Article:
No prospect for talks with US on new deal: Iran
Iran has vehemently ruled out the possibility of holding talks with the United States on a new agreement, urging Washington to stop its rhetoric of threat in addressing the civilized and great Iranian people and use the language of wisdom and respect instead.
Foreign Ministry Spokesman Bahram Qassemi said on Friday that US President Donald Trump is better to stop his threats, sanctions, pressure and unilateral approaches to other countries and nations across the world instead of expressing hope about reaching a deal with Iran.
Addressing a joint press conference with Japanese Prime Minister Shinzo Abe on Thursday, Trump said the US is "putting sanctions on Iran, the likes of which nobody has ever seen before."
However, he expressed hope that "at some point they’ll come to us and we’ll sit down, and we’ll make a deal that’s good for them, and good for us, and good for everybody. And it will be great for Iran. I expect it to be — I want it to be great for Iran… We had a great opportunity to make a phenomenal deal."
In reaction to the US president's remarks, Qassemi said the Iranian people have always proved that they "have never changed their wise judgement, deeds and behavior in dealing with any [act of] bullying and threats and will never do in the future."
So long as that the US refuses to speak with the Iranian nation with the language of respect instead of the language of threats, there would be no prospect for any talks with Washington in any field, he added.
The Iranian spokesperson emphasized that Trump's decision to withdraw from a nuclear deal Iran signed with major world powers in 2015 was a clear example of the US moves in explicit breach of international regulations.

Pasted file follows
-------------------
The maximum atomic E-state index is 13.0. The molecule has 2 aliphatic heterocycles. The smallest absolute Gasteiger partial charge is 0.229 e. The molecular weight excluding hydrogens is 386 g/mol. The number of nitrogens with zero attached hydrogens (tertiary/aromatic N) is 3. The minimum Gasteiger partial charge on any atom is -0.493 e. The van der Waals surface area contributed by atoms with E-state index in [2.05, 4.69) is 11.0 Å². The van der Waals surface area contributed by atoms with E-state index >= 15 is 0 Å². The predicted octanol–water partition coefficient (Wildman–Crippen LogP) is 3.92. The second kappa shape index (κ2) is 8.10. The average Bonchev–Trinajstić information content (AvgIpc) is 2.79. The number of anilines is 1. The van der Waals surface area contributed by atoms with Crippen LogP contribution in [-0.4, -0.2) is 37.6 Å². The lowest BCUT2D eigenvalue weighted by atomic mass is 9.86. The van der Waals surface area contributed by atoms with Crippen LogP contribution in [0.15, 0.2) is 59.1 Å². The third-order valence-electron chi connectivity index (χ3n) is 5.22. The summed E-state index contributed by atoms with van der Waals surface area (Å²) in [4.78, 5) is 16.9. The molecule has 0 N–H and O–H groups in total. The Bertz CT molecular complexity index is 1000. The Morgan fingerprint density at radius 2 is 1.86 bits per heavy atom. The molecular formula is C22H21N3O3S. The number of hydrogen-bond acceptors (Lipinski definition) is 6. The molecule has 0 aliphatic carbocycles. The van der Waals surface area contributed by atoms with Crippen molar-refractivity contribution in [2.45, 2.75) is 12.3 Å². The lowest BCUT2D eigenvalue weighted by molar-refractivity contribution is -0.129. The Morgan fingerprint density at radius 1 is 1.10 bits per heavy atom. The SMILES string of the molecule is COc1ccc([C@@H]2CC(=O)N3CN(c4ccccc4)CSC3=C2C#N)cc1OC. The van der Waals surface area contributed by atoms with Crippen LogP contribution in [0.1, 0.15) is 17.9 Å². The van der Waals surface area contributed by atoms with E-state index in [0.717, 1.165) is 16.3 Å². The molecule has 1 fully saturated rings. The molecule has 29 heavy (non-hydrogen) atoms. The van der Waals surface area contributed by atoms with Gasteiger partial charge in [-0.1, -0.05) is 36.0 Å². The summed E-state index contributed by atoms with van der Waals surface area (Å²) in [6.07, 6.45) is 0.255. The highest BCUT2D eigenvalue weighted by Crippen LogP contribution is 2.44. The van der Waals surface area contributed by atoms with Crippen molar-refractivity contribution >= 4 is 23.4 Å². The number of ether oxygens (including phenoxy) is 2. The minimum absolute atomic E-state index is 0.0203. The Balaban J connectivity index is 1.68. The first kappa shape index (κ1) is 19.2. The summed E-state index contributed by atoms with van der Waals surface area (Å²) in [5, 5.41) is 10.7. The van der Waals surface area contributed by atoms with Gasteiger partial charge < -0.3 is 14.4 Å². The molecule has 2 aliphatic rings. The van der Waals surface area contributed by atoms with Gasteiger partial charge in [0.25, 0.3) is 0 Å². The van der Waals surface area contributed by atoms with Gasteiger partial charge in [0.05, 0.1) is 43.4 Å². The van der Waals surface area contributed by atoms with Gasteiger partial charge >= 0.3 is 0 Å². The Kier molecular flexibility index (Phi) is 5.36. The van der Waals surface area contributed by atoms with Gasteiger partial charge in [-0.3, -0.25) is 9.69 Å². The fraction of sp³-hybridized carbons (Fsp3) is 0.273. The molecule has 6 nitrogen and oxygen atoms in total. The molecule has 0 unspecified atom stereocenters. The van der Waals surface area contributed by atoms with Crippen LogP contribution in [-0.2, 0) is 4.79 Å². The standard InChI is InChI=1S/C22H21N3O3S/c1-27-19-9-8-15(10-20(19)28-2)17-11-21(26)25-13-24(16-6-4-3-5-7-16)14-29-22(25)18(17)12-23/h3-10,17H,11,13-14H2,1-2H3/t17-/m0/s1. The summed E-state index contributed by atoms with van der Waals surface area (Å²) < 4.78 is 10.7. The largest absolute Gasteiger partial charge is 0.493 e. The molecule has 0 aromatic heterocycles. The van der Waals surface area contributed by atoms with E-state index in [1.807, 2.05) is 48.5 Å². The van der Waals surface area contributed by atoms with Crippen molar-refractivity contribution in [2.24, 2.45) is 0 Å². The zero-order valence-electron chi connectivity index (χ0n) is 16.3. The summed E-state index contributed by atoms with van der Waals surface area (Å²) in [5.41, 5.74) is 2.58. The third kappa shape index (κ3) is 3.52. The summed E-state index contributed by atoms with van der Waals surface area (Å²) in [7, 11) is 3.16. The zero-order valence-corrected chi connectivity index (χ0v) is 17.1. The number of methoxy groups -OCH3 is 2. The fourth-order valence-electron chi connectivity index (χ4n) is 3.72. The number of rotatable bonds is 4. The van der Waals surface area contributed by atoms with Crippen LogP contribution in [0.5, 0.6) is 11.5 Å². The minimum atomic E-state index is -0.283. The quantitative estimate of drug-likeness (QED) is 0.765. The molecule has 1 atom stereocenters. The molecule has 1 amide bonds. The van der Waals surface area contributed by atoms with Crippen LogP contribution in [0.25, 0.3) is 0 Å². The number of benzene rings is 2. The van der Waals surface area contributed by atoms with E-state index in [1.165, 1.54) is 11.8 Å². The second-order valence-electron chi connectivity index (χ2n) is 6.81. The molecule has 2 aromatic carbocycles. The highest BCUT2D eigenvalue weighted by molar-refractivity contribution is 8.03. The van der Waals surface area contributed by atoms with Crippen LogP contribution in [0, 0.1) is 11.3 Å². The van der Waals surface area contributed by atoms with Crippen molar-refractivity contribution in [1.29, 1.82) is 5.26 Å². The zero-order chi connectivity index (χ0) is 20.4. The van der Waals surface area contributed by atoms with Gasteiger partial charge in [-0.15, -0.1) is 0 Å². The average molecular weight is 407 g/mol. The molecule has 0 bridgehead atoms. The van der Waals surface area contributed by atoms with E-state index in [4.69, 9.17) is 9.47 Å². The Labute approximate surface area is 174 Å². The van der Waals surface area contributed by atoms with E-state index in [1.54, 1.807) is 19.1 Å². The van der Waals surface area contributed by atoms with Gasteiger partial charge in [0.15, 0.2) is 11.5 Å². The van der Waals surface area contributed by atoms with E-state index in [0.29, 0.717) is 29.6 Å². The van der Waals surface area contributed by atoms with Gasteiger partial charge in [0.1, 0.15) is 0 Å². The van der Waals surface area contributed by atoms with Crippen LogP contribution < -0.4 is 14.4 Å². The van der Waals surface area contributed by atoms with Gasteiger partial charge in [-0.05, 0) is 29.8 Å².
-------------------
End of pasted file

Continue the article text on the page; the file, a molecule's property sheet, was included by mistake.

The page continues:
Qassemi said the Iranian government and nation do not welcome sanctions, pressure and acts of bullying against any country in the world and condemn such "uncivilized" approaches.
However, he added, Iran once again reminds the US that Iranians have never paid any heed to the so-called crippling sanctions imposed on Tehran by different US administrations over the past 40 years as they relied on their prudence, determination and capabilities and would never yield to bullying and force.
As an "economic terrorist," the US administration is posing threats against other independent governments, nations and companies by using sanctions as a tool but it is too weak to inflict any damage on the Iranian people who are resolved to maintain their independence, fight terrorism and are committed to regional stability, security and economic development, Qassemi pointed out.
The US president announced on May 8 that Washington was walking away from the nuclear agreement, officially known as the Joint Comprehensive Plan of Action (JCPOA), which was reached between Iran and the five permanent members of the UN Security Council - the United States, Britain, France, Russia and China - plus Germany.
Trump also said he would reinstate US nuclear sanctions on Iran and impose "the highest level" of economic bans on the Islamic Republic.
Under the JCPOA, Iran undertook to put limits on its nuclear program in exchange for the removal of nuclear-related sanctions imposed against Tehran.
In separate letters to his counterparts in various countries, Iran's Foreign Minister Mohammad Javad Zarif said all members of the international community must stand up to US law-breaking behavior, bullying and disregard for the rule of law after Washington announced it was withdrawing from the JCPOA.
Zarif warned of the dangerous consequences of the US "illegal and unilateral" move to pull out from the nuclear agreement and said, "Illegal withdrawal of the US government from the JCPOA, especially bullying methods used by this government to bring other governments in line, has discredited the rule of law and international law at international level while challenging the goals and principles of the Charter of the United Nations and efficiency of international bodies."